Monday, March 12, 2007
Is Australia a Good Place to Live In?
[This is my last word on Australia, I promise] I'm asking the same question of Australia as I asked of Singapore some weeks ago. Once again I'll look at the pros and cons and then try to sum up my conclusions. Inevitably, my experience of the country is limited to a month in Sydney so I'm not claiming to offer anything other than a partial and superficial analysis.
i)The climate: this is a very considerable incentive to live down there. Coping with our grey and miserable skies means our leaden hearts tend to leap at all that sunshine. Contrary to popular myth though, it's not sunny every day in Oz and they do have rain, thunder storms and cloud. But I noted that even days for which 'showers and cloud' were forecast, usually contained a few hours glorious sun; yes, we'd even lap up their weather categorized as 'poor'.
ii)The natural surroundings: As my picture of the Blue Mts shows Australia has magnificent scenery on a par with anything offered by, for example, the USA. The flora and fauna also offer huge and exotic variety. Exploring such a continent of delights could occupy pleasurably any number of years.
iii)The Economy: The Australian economy has proved dynamic ever since wool provided its motor in the 19th century and since then it has provided its citizens with plentiful work and prosperity. Currently unemployment is only a few percentage points and the economy has enjoyed a period of stable expansion which has helped sustain John Howard's eleven years in power.
iv)Social Attitudes: Generally I found Aussies very friendly, positive and lacking in the negativity which is par for the course in the UK. This applies to:
a) young people do not seem so disaffected from society- I saw nothing like the groups of menacing, often feral youngsters with which we are so familiar in the UK. Sydney seemed safe and free to walk around at any time of the day or week, compared with, say Manchester, which is virtually off limits at weekends thanks to yobbish behaviour. Indeed, the dominant impression is of a very law-abiding people, although vulnerable as any modern society is, to crime and deviant behaviour.
b) Australia is famous for alleged heavy drinking but I saw no examples of people being drunk in public; having said that, there were a few winos and beggars but very few of them.
c) The country was originally intended to be a southern hemisphere British home from home with no mixing of the races. Inevitably racism lurks beneath the surface of national life- and from time to time breaks out into the open- but all I could see were groups of Australians from Thailand, China, Korea, India as well as Europe, all living and working together in commendable harmony.
d) There seems to be a different dynamic in Australia, more like that encountered in USA, of an energetic optimism, a belief that things can be achieved. Immersed as I am in the culture of dear old cynical, pessimistic Blighty, this seemed a very attractive difference.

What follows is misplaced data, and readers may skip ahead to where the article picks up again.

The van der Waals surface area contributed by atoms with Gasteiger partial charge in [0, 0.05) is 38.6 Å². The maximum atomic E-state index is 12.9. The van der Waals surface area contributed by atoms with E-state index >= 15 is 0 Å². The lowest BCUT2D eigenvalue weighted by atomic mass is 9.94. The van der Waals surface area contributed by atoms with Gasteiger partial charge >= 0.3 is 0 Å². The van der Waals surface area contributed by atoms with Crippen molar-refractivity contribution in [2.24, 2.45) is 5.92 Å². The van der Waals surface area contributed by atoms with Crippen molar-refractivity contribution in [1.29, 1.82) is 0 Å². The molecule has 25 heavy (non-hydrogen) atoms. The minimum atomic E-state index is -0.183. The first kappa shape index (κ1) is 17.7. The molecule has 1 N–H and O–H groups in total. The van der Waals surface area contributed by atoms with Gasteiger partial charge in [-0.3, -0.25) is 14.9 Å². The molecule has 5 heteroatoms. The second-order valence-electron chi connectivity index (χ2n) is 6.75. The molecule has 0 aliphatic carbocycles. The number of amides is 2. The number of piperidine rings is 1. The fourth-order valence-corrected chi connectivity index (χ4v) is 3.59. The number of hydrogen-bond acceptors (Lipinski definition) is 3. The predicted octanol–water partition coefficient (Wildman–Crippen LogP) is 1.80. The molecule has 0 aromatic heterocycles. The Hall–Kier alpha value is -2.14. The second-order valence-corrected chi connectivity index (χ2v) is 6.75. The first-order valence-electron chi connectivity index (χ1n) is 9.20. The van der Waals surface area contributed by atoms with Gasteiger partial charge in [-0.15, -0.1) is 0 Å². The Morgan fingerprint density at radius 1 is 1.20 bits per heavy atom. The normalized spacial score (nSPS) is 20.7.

i) Probably life in Australia favours the young and energetic, rather than the older person- so that would be a disincentive to people of middle age and above. I found the health service pretty good but there are critics who reckon it inferior to the NHS.
ii) The 12000 miles one has to travel makes regular return to homes in Europe something of a deterrent.
iii) The climate, while wonderful in the more temperate areas, can be uncomfortably hot and sweaty, especially within the interior.
iv) Property prices have sky rocketed in recent years and this together with high tax and interest rates currently makes life problematic for young families.
v) Australian culture has been much pilloried by superior European critics and, whilst there are superb writers, musicians and artists of all kinds down under, anyone seeking a popular culture superior to that of the UK, is destined to be disappointed.
As must be obvious from my lists of points, my feeling is that Australia is a wonderful place not just to visit but to make one's life in. Had I been thirty years younger during my visit I would have seriously considered settling in this beautiful and exhilarating country.
I also play bridge even online so that might help me to fit in with the senior duplicate bridge players. But frankly what frightens me in the good ol' USA is the way politicians running the country into the ground.
So, how do I fit in with a Ukrainian wife?
I noticed that the Gold Coast is taken over by rich Russians.
I think I need some fresh air to come out from under the water. Any comments on how to proceed? (I know: Cautiously) Thank you for your valued response.
Any other valuable suggestions?
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